Ubuntu, un rêve lucide at the Palais de Tokyo takes its title from the Bantu languages of South Africa. It is sometimes translated as "I am because we are”. It is a philosophical concept found in various African languages and cultures that invokes the place of the individual within the community, as well as the links between different peoples. During the 1950s and 1960s period of decolonialisation the term was used to refer to an African humanism. The notion of ubuntu was later popularized by Nelson Mandela and Desmond Tutu during the 1990s transition to democracy in South Africa to promote national reconciliation. The concept also features in the work of numerous African artists, writers and musicians such as Fela Kuti and Mariam Makeba.
The exhibition Ubuntu, un rêve lucide, curated by Marie-Ann Yemsi, brings together some twenty artists whose works bring the Ubuntu philosophy to life. This is perhaps most evident in the installation by Kudzanai Chiurai, created in collaboration with Khanya Mashabela, Library of Things We Forgot to Remember, a large space where visitors can chill out on couches while listening to music or poetry readings, or contemplate the photos and collages that adorn the walls. Metaphorically, the concept of Ubuntu can also be seen in the amazing knotted sculptures of Frances Goodman, made out of fake nails and the installation Suar a Camisa by Jonathas de Andrade, a collection of 120 colorful t-shirts.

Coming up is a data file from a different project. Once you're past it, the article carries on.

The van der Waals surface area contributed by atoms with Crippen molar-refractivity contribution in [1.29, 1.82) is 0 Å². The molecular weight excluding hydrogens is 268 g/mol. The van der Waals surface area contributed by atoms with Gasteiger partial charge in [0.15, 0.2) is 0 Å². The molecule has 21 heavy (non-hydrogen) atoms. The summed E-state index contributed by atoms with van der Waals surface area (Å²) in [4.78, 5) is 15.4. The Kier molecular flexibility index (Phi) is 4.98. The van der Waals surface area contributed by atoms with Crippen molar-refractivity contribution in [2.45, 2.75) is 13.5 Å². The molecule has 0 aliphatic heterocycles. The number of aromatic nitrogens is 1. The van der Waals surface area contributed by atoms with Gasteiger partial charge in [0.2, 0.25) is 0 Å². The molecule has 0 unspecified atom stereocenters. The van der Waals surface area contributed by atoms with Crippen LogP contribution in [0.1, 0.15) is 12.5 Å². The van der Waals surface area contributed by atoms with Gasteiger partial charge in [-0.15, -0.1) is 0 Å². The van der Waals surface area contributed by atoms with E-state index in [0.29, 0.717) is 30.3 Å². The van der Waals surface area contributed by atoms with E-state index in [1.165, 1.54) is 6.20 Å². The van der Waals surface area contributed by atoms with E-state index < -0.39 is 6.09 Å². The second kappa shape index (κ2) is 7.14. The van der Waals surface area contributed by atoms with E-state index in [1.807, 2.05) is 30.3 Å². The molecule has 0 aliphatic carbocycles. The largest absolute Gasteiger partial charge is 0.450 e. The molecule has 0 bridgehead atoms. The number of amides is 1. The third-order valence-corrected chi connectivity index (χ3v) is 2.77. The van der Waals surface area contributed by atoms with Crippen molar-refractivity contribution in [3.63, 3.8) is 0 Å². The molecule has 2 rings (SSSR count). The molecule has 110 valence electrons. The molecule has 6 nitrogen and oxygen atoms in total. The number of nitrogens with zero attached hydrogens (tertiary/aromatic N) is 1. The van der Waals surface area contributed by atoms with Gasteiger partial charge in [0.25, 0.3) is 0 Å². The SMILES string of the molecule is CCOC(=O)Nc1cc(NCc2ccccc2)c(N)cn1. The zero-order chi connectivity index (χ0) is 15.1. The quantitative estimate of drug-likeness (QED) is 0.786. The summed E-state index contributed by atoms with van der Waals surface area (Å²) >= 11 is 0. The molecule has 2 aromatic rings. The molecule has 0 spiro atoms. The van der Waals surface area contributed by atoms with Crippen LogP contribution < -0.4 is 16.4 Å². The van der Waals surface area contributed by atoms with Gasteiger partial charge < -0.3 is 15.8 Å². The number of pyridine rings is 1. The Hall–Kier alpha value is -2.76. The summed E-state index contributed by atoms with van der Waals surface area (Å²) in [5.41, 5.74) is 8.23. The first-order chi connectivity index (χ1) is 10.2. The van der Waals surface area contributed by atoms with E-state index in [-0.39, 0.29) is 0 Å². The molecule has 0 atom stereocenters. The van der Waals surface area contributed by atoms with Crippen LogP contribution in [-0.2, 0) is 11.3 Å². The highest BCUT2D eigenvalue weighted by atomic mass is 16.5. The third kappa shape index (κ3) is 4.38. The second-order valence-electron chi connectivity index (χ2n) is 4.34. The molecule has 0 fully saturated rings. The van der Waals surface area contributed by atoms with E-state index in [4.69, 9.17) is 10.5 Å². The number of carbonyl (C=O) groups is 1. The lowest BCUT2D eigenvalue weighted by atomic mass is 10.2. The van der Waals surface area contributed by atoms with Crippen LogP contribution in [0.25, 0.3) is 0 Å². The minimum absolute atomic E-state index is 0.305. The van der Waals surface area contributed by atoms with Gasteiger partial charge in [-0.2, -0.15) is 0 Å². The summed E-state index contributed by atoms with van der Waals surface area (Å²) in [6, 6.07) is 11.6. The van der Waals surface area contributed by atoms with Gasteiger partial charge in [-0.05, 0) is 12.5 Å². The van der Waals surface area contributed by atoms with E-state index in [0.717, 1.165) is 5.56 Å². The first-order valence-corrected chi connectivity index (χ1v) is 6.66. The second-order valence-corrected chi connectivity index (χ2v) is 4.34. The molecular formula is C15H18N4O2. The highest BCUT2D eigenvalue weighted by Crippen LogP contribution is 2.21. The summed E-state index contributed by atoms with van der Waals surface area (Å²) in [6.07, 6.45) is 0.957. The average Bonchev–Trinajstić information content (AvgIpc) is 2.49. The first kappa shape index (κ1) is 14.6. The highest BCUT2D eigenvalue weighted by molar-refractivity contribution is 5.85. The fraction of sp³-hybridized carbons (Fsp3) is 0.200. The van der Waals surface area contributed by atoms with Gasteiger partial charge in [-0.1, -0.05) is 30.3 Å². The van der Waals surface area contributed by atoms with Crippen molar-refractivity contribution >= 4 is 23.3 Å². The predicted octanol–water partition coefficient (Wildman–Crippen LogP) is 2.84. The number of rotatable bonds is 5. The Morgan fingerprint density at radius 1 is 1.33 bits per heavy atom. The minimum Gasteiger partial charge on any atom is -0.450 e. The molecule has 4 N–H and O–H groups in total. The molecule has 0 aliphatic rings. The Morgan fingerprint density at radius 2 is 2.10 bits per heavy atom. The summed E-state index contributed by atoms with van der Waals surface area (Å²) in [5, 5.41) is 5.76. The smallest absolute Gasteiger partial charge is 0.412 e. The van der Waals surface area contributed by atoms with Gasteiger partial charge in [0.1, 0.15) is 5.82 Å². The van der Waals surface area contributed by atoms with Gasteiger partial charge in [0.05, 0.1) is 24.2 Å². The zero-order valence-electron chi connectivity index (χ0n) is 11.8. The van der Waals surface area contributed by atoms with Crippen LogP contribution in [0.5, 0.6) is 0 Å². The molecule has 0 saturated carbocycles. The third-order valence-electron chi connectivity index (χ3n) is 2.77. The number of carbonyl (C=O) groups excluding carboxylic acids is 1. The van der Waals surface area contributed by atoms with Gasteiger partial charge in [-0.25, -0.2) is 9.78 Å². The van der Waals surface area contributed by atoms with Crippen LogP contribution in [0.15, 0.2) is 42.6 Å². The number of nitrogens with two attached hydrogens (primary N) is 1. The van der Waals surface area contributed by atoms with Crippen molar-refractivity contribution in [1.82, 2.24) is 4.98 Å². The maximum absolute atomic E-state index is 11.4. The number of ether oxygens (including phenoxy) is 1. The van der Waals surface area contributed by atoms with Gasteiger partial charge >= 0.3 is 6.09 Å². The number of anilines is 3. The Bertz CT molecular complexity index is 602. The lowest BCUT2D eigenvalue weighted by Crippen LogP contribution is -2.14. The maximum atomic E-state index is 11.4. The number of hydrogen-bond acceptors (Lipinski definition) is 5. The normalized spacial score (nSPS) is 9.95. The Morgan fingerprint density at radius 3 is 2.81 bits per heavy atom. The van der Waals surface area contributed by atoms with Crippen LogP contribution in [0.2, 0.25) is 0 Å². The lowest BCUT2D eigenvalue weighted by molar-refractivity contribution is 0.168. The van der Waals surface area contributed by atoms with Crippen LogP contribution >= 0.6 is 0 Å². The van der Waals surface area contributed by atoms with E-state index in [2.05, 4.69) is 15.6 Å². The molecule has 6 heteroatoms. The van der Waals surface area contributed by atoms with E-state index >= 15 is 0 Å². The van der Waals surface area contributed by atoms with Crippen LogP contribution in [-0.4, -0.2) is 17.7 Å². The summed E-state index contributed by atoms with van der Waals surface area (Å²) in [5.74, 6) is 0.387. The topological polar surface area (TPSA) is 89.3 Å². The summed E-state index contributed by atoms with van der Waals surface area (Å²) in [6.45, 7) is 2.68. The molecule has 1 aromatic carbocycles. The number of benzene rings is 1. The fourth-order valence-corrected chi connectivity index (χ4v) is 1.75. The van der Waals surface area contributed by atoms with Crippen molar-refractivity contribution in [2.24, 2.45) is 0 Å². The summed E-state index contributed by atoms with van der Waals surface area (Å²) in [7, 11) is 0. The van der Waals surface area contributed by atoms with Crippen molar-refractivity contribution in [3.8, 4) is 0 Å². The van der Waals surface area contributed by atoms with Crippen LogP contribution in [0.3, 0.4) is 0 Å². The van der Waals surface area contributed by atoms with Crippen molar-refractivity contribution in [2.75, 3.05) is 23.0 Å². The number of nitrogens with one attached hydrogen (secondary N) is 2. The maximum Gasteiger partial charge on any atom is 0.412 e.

I enjoyed the vibe of the exhibition, with paintings, sculptures, installations, video, photos, collages and music. Stand-out for me were the exuberant paintings by Richard Kennedy and the sculptures of Frances Goodman.
Ubuntu, un rêve lucide is part of a larger program, Six continents ou plus, which also comprises a Sarah Maldoror retrospective and exhibitions by Maxwell Alexandre, Jonathan Jones, Aïda Bruyère and Jay Ramier. Together these exhibitions show that the Palais de Tokyo is one of the most vibrant spaces for contemporary art in Paris, if not Europe.
Ubuntu, un rêve lucide is at the Palais de Tokyo, Paris until 20 February 2022.